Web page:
International Journal of Nursing Education Scholarship
Ed. by Andrusyszyn, Mary-Anne / Cragg, Catherine Elizabeth / Goldenberg, Dolly / Iwasiw, Carroll Louise / Maltby, Hendrika J.
1 Issue per year
SCImago Journal Rank (SJR) 2014: 0.363
Source Normalized Impact per Paper (SNIP) 2014: 0.937
Impact per Publication (IPP) 2014: 0.816
Volume 12 (2015)
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Volume 2 (2005)
Volume 1 (2004)
Most Downloaded Articles
- Successful Transition of the New Graduate Nurse by Romyn, Donna M/ Linton, Noreen/ Giblin, Cathy/ Hendrickson, Brenda/ Houger Limacher, Lori/ Murray, Carol/ Nordstrom, Pamela/ Thauberger, Gail/ Vosburgh, Di/ Vye-Rogers, Leianne/ Weidner, Arlene and Zimmel, Colleen M
- Educating the Future eHealth Professional Nurse by Booth, Richard G
- Transforming Nursing Education: A Review of Current Curricular Practices in Relation to Benner's Latest Work by Handwerker, Sarah M.
- Stress, Depression, and Anxiety among Undergraduate Nursing Students by Chernomas, Wanda M. and Shapiro, Carla
- Ready for What? An Exploration of the Meaning of New Graduate Nurses' Readiness for Practice by Wolff, Angela C/ Regan, Sandra/ Pesut, Barbara and Black, Joyce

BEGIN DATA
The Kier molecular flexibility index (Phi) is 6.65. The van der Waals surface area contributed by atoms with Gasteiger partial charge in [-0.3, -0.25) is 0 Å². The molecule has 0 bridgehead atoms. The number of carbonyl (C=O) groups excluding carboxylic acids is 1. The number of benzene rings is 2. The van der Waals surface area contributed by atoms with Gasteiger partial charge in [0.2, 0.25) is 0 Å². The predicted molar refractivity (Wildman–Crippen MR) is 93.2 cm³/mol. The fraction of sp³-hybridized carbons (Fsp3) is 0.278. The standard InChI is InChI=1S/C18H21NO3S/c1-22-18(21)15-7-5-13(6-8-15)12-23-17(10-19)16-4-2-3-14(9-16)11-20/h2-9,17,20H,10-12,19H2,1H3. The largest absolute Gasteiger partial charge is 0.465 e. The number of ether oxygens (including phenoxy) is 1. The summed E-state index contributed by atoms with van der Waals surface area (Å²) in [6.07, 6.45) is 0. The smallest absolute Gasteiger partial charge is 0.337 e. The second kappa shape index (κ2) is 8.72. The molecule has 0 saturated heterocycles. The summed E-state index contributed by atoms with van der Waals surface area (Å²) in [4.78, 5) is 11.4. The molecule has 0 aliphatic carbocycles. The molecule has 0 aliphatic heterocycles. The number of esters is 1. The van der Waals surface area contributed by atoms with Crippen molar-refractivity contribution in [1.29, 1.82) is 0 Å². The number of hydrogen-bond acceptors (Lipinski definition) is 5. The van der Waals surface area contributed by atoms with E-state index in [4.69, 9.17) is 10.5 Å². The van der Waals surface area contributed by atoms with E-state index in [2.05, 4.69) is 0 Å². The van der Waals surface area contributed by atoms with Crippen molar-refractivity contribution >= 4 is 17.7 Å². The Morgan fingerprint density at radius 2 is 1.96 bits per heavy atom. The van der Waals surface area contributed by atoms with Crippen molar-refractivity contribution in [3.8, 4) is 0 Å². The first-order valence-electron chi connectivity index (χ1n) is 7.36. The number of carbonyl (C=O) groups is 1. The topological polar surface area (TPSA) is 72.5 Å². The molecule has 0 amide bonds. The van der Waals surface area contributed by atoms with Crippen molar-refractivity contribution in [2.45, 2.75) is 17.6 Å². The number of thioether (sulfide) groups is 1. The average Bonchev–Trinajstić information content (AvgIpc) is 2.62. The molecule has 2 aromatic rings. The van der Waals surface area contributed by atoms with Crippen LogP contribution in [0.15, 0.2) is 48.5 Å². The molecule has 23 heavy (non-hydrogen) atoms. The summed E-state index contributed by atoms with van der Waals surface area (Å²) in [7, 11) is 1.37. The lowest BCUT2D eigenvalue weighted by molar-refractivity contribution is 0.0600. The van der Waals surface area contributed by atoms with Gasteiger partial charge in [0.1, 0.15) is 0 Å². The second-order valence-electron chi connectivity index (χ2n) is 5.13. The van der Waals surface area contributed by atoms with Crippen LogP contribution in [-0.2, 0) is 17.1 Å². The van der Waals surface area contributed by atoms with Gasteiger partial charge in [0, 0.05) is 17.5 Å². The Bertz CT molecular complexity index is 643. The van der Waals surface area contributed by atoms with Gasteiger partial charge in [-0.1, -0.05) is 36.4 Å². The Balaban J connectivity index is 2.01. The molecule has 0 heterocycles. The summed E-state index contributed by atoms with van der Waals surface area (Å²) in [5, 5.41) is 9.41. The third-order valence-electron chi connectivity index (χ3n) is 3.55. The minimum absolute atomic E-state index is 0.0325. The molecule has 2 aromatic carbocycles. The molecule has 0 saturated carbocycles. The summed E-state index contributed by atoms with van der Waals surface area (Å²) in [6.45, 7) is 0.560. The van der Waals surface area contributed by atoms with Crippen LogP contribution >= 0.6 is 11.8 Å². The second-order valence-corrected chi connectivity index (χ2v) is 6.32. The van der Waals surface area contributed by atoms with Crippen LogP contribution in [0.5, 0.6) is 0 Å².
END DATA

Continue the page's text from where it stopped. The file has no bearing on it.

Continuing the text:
PDAs Bring Information Competence to the Point-of-Care
Citation Information: International Journal of Nursing Education Scholarship. Volume 2, Issue 1, ISSN (Online) 1548-923X, DOI: 10.2202/1548-923X.1127, June 2005
- Published Online:
The ability of nursing faculty and students to efficiently obtain accurate information at the point-of-care is a critical aspect of providing quality patient care. Personalized Digital Assistants (PDAs) can provide instant access to entire textbooks of information where it is needed most, in the dynamic learning environment of the clinical setting. With a growing trend in higher education to include instruction on information competency in the curriculum, the use of PDAs in nursing education needs to be explored.This article discusses the use of PDAs by faculty and students within one nursing program. Results from a survey of faculty and students demonstrated a clear discrepancy in their use of PDAs. Although students recognized the benefits of PDA use in the clinical setting, they did not want owning a PDA to be a program requirement. Discussed are several approaches being used to overcome identified barriers to PDA use and ownership.
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